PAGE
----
The Internal Revenue Service received a record number of complaints about Economic Impact Payment scams in June and July 2021 not seen in more than a decade.
“Criminals will look for any opportunity to take what they are not entitled to and this is no exception,” said Acting Special Agent in Charge Justin Campbell, of IRS Criminal Investigation, Chicago Field Office. “While this is not the first time that EIP payments have been targeted, this increase in scams is alarming. This payment is meant to help those that are struggling to get by as a result of the economic downturn caused by the pandemic. Be wary of any phone calls, emails, or text messages asking for your personal information or offering a deal that seems too good to be true,” said Campbell.
“The protection of our citizens from fraudsters and their schemes requires two things. The unflagging efforts of federal law enforcement to investigate and prosecute these criminals but also the awareness of all people that these scams exist, what they look like and how they work,” stated John E. Childress, Acting U.S. Attorney for the Southern District of Indiana. “When faced with those two things, most fraudsters will think twice before attempting to victimize another unsuspecting individual.”
Phishing scams attempt to mirror legitimate IRS communications with the goal of convincing unsuspecting taxpayers to enter personal information or submit a payment. This information is then exploited by scammers.
Recent scam reports include:
- Text messages stating that a taxpayer is eligible for a “stimulus payment” and they must click on a link to complete the necessary information to claim it.
- Phishing emails claiming the IRS has calculated a taxpayer’s “fiscal activity” and they are eligible for an Economic Impact payment in a specific amount.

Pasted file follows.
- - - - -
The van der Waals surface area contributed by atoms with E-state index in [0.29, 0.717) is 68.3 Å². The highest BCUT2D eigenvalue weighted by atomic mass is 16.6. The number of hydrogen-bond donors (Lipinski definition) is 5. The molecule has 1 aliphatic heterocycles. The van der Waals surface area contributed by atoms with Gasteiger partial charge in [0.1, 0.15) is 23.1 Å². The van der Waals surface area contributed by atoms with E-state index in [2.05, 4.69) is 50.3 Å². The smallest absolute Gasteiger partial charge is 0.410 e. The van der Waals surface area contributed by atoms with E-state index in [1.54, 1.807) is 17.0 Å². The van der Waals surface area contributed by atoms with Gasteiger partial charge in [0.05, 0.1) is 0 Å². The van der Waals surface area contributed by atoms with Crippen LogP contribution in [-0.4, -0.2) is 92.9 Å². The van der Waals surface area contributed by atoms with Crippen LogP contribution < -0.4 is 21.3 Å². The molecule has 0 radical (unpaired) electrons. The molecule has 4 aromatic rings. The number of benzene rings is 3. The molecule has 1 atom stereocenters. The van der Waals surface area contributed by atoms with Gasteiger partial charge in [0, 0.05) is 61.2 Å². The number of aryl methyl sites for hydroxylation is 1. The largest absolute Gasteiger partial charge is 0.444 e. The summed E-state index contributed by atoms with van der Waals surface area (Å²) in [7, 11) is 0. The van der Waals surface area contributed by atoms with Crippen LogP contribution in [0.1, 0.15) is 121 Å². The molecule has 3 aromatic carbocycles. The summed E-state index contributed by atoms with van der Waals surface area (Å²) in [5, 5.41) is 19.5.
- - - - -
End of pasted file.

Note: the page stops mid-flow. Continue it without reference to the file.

Although criminals are constantly changing their tactics, taxpayers can help protect themselves by acting as the first line of defense. The best way to avoid falling victim to a scam is knowing how the IRS communicates with taxpayers. The IRS does not send unsolicited texts or emails. The IRS does not threaten individuals with jail or lawsuits, nor does it demand tax payments on gift cards or via cryptocurrency.
Taxpayers should be on the lookout for grammatical, capitalization and spelling errors in emails and texts, which serve as fraud indicators. Taxpayers should also exercise caution when clicking shortened URLs, which can lead to fraudulent web pages.
Taxpayers who receive unsolicited emails or social media attempts to gather information that appear to be from either the IRS or an organization closely linked to the IRS, should forward the message to firstname.lastname@example.org. Taxpayers are encouraged not to engage potential scammers online or on the phone.
Taxpayers can report fraud or theft of their Economic Impact Payments to the Treasury Inspector General for Tax Administration (TIGTA). Reports can be made online at TIPS.TIGTA.GOV.
If you suspect you are a victim of identity theft as a result of a scam, visit the Taxpayer Guide to Identity Theft to know what steps to take.
To learn more about COVID-19 scams and other financial schemes, visit IRS.gov. Official IRS information about COVID-19 and Economic Impact Payments can be found on the Coronavirus Tax Relief page, which is updated frequently.
Samples of IRS Impersonation Emails